Many of the research findings apply throughout the world, including here in the U.S., but the field work is performed in Senegal and Ghana in Western Africa, and Uganda and Malawi in Eastern and Southern Africa.
Some of the lab’s research involves making stronger peanut plants — varieties that can survive disease or drought — and other studies focus on creating small machines or educational programs to help farmers and processors, designing products to bring the nutritional benefits of peanuts to consumers, or understanding the gender and age dynamics that lead farmers to make the decisions that they do.
Tobacco and training
Malawi, a small landlocked country in southern Africa, is making a major transition. Once the second-most tobacco-dependent economy in the world, Malawi is diversifying its crop production. As tobacco declines, a fragile industry supporting tens of thousands of smallholder farmers is learning to handle a healthier alternative, peanuts.
Working with companies, local universities and the Malawian government, the Innovation Lab has helped to build the value chain for peanuts. In 2021, 10,000 farmers received improved seed and science-based training, resulting in higher yield and a better-quality harvest.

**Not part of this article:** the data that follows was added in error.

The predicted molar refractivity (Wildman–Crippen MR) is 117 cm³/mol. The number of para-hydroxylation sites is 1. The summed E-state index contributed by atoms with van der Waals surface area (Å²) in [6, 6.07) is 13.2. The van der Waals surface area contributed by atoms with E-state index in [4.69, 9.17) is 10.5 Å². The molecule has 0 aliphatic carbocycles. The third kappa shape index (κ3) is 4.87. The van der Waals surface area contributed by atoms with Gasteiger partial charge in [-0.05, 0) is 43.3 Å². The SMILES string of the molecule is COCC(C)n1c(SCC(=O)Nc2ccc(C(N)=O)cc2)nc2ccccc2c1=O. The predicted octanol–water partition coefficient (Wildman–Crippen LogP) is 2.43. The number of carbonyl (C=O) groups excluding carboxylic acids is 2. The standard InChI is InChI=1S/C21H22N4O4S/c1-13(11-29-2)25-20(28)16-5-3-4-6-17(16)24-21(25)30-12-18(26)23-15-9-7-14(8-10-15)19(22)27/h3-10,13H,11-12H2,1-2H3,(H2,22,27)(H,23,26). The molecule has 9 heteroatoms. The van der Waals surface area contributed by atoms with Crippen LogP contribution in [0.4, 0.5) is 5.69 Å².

Across Africa, it’s common for women to grow, harvest and sell peanuts, making the crop an important source of household income as well as food. The Peanut Innovation Lab considers how the dynamics of gender and youth impact biological research (such as creating a new plant variety), but also investigates specific questions about gender and youth to understand decision-making among women farmers and how greater profitability in peanut farming may take that source of revenue away from women.
This research helps to explain why women might not use a particular time-saving technology or why young people choose careers outside of agriculture. It also helps to ensure that women and young people aren’t left out as agriculture becomes a more profitable enterprise.